Finally, the design of the building itself will promote energy efficiency, Popeck said. The building is oriented on an east-west axis to minimize heat gain. Concrete outer walls are perforated by many small openings that will let in natural light but reduce heat gain.

"The concrete walls will provide a thermal mass to absorb heat and not let it into the building," he said. "It’s the same reason the old adobe buildings were so efficient. The walls were so thick that by the time heat had gotten through during the day, it was nighttime."

Job site superintendent Mike Kelly said the ASU East building has not been any more difficult for construction workers to build than conventional structures.

"Workers have to be trained to separate the waste materials, but it uses standard building techniques," he said.

With the cost of energy soaring, building efficiency has been receiving renewed attention in Arizona. Scottsdale has approved a program for all new city buildings to meet the environmental design gold standard, a more efficient rating than basic certification.

Gov. Janet Napolitano has signed an executive order requiring new state buildings to meet the silver standard on design, and ASU President Michael Crow has announced the university’s intention to have all new ASU buildings meet the silver rating.

Two Arizona buildings, one at Northern Arizona University and the other at Reid Park Zoo in Tucson, are on the drawing board that would meet the platinum standard, the highest rating possible.

Currently there are only four platinum buildings in the entire country, Popeck said.

David Schwalm, vice provost of academic affairs at ASU East, agreed the cost of sustainable buildings doesn’t appear to be very different, and he said future major construction projects at the campus will shoot for the silver designation.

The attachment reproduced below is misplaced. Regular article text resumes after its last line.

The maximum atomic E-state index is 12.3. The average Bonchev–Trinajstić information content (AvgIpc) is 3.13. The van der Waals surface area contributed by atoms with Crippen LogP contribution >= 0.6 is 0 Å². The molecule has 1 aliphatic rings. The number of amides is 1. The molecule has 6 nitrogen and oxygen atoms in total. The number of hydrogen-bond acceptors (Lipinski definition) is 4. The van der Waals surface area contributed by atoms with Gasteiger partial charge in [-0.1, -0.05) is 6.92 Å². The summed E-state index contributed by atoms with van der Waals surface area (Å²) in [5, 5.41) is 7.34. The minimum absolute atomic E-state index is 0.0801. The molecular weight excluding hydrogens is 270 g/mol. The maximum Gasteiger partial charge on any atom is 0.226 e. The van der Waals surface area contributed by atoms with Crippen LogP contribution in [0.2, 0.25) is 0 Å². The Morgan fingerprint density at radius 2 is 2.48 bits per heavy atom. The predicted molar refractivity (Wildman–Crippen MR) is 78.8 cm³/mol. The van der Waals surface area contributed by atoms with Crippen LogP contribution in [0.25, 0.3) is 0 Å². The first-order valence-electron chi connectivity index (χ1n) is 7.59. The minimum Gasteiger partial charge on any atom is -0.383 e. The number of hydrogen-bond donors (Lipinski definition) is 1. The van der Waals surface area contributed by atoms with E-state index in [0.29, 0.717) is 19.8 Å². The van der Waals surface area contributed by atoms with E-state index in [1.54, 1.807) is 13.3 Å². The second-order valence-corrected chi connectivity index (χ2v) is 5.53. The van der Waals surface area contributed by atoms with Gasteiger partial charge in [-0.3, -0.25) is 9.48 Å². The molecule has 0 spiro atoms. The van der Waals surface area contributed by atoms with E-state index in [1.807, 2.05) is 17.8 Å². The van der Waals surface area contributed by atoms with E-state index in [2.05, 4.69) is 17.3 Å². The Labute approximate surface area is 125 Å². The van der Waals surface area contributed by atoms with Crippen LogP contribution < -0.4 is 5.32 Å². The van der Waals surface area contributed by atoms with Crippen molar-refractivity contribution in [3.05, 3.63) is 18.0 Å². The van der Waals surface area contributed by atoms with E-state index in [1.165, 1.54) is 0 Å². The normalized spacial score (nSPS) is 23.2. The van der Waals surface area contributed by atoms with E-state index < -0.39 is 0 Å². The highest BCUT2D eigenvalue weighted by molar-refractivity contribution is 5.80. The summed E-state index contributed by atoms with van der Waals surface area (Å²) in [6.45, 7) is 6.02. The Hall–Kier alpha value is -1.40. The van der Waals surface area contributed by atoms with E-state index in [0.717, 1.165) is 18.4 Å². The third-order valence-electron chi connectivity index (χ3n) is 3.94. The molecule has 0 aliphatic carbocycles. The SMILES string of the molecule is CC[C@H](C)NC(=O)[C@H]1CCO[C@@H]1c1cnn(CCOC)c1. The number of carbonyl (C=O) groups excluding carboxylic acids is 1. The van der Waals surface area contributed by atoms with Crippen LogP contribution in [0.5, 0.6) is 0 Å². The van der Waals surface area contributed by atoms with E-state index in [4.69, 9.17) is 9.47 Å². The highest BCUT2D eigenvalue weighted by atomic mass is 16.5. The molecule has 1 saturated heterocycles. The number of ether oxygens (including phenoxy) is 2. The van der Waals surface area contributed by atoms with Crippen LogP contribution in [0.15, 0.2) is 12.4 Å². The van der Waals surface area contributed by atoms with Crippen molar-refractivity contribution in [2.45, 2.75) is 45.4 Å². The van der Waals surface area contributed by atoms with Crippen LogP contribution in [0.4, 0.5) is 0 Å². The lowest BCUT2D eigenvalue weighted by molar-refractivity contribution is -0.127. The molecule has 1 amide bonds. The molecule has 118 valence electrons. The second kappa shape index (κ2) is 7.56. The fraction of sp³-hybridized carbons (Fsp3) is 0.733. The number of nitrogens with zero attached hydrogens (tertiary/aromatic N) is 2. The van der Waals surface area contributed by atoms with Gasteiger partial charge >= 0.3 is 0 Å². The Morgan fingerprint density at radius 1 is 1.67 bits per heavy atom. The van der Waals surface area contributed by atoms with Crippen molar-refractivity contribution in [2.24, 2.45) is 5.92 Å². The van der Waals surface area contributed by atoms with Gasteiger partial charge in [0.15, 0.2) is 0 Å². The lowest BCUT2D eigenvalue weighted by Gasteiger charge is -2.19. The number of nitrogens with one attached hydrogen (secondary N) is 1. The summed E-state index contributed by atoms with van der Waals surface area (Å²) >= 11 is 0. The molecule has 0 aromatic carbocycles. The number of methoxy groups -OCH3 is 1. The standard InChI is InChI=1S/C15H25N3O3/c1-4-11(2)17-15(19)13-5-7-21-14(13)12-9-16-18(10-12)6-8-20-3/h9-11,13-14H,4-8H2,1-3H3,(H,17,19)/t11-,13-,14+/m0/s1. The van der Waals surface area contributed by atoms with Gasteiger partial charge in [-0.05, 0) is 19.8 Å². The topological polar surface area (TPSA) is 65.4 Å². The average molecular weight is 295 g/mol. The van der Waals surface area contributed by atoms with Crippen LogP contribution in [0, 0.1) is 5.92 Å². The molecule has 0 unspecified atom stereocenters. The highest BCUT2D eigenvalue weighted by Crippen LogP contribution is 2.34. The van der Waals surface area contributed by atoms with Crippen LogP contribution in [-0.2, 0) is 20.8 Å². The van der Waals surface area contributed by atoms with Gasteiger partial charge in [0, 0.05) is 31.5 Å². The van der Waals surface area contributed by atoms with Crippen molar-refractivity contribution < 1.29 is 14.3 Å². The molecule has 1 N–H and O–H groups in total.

"Once you commit to doing it, and the architects and contractors get used to it, I don’t see any real problems," he said.

But ASU East has not been able to upgrade buildings that it inherited when the property was part of Williams Air Force Base to green standards because the cost is too much, he said.

"We’ve done about all with those buildings we can do," he said, adding that most of them will be torn down in 10 to 20 years to make way for more permanent energy-efficient structures.

"We’ll get our money out of them," he said.

Anthony Floyd, manager of the Scottsdale green building program, also said green buildings only cost about 2 percent more, but he added that comparison doesn’t include additional costs if solar photovoltaic panels are used to generate electricity for the building.

Most of Scottsdale’s new green buildings will include solar energy, but the new ASU East building doesn’t.

But he added that the upfront costs or the length of the "payback" periods shouldn’t be used when evaluating the benefits of solar energy or other sustainable technologies.

Such analyses don’t consider such hidden benefits as the reduction in air pollution caused by reduced demand for electricity produced by fossil fuels, he said.

"We don’t look at the payback period when we put in swimming pools," he said. "We only stuck that onto certain things like green buildings and solar energy."